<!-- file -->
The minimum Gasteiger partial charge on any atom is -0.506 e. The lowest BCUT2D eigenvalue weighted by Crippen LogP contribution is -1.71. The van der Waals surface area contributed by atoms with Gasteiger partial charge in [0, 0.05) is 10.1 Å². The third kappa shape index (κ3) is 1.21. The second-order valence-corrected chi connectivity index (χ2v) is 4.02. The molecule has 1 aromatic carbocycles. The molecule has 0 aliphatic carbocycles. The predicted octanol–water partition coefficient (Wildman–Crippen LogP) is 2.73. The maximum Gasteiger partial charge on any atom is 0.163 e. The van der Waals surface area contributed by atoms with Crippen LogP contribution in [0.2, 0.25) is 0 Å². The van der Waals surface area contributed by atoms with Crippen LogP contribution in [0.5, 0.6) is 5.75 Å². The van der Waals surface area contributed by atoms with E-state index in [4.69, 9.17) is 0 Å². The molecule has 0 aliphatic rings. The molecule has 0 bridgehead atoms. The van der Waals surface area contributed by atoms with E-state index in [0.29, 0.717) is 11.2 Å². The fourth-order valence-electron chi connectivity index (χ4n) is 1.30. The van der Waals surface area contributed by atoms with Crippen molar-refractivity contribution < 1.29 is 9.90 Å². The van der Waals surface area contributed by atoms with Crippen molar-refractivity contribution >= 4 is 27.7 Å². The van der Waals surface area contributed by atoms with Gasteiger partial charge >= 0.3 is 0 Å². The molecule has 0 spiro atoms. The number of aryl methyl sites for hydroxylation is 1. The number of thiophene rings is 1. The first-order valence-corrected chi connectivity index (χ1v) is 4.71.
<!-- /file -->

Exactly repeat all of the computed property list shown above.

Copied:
The minimum Gasteiger partial charge on any atom is -0.506 e. The lowest BCUT2D eigenvalue weighted by Crippen LogP contribution is -1.71. The van der Waals surface area contributed by atoms with Gasteiger partial charge in [0, 0.05) is 10.1 Å². The third kappa shape index (κ3) is 1.21. The second-order valence-corrected chi connectivity index (χ2v) is 4.02. The molecule has 1 aromatic carbocycles. The molecule has 0 aliphatic carbocycles. The predicted octanol–water partition coefficient (Wildman–Crippen LogP) is 2.73. The maximum Gasteiger partial charge on any atom is 0.163 e. The van der Waals surface area contributed by atoms with Crippen LogP contribution in [0.2, 0.25) is 0 Å². The van der Waals surface area contributed by atoms with Crippen LogP contribution in [0.5, 0.6) is 5.75 Å². The van der Waals surface area contributed by atoms with E-state index in [4.69, 9.17) is 0 Å². The molecule has 0 aliphatic rings. The molecule has 0 bridgehead atoms. The van der Waals surface area contributed by atoms with E-state index in [0.29, 0.717) is 11.2 Å². The fourth-order valence-electron chi connectivity index (χ4n) is 1.30. The van der Waals surface area contributed by atoms with Crippen molar-refractivity contribution < 1.29 is 9.90 Å². The van der Waals surface area contributed by atoms with Crippen molar-refractivity contribution >= 4 is 27.7 Å². The van der Waals surface area contributed by atoms with Gasteiger partial charge >= 0.3 is 0 Å². The molecule has 0 spiro atoms. The number of aryl methyl sites for hydroxylation is 1. The number of thiophene rings is 1. The first-order valence-corrected chi connectivity index (χ1v) is 4.71.